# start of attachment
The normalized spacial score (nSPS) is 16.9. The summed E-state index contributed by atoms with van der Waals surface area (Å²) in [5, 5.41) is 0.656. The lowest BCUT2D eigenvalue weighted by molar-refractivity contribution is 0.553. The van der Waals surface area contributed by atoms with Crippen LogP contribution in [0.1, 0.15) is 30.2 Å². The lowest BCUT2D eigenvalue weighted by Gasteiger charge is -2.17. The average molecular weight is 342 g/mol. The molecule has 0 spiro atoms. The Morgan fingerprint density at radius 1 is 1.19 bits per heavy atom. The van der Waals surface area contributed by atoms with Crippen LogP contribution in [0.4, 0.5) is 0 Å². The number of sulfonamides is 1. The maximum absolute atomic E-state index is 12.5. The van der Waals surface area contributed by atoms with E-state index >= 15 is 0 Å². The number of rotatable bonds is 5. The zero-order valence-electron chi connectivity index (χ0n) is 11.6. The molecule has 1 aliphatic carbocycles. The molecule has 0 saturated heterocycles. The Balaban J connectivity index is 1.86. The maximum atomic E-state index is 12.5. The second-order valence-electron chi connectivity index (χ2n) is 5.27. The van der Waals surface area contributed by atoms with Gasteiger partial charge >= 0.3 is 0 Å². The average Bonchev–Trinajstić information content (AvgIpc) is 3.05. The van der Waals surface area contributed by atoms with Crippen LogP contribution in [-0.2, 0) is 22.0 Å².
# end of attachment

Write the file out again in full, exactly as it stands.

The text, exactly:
The normalized spacial score (nSPS) is 16.9. The summed E-state index contributed by atoms with van der Waals surface area (Å²) in [5, 5.41) is 0.656. The lowest BCUT2D eigenvalue weighted by molar-refractivity contribution is 0.553. The van der Waals surface area contributed by atoms with Crippen LogP contribution in [0.1, 0.15) is 30.2 Å². The lowest BCUT2D eigenvalue weighted by Gasteiger charge is -2.17. The average molecular weight is 342 g/mol. The molecule has 0 spiro atoms. The Morgan fingerprint density at radius 1 is 1.19 bits per heavy atom. The van der Waals surface area contributed by atoms with Crippen LogP contribution in [0.4, 0.5) is 0 Å². The number of sulfonamides is 1. The maximum absolute atomic E-state index is 12.5. The van der Waals surface area contributed by atoms with E-state index >= 15 is 0 Å². The number of rotatable bonds is 5. The zero-order valence-electron chi connectivity index (χ0n) is 11.6. The molecule has 1 aliphatic carbocycles. The molecule has 0 saturated heterocycles. The Balaban J connectivity index is 1.86. The maximum atomic E-state index is 12.5. The second-order valence-electron chi connectivity index (χ2n) is 5.27. The van der Waals surface area contributed by atoms with Gasteiger partial charge >= 0.3 is 0 Å². The average Bonchev–Trinajstić information content (AvgIpc) is 3.05. The van der Waals surface area contributed by atoms with Crippen LogP contribution in [-0.2, 0) is 22.0 Å².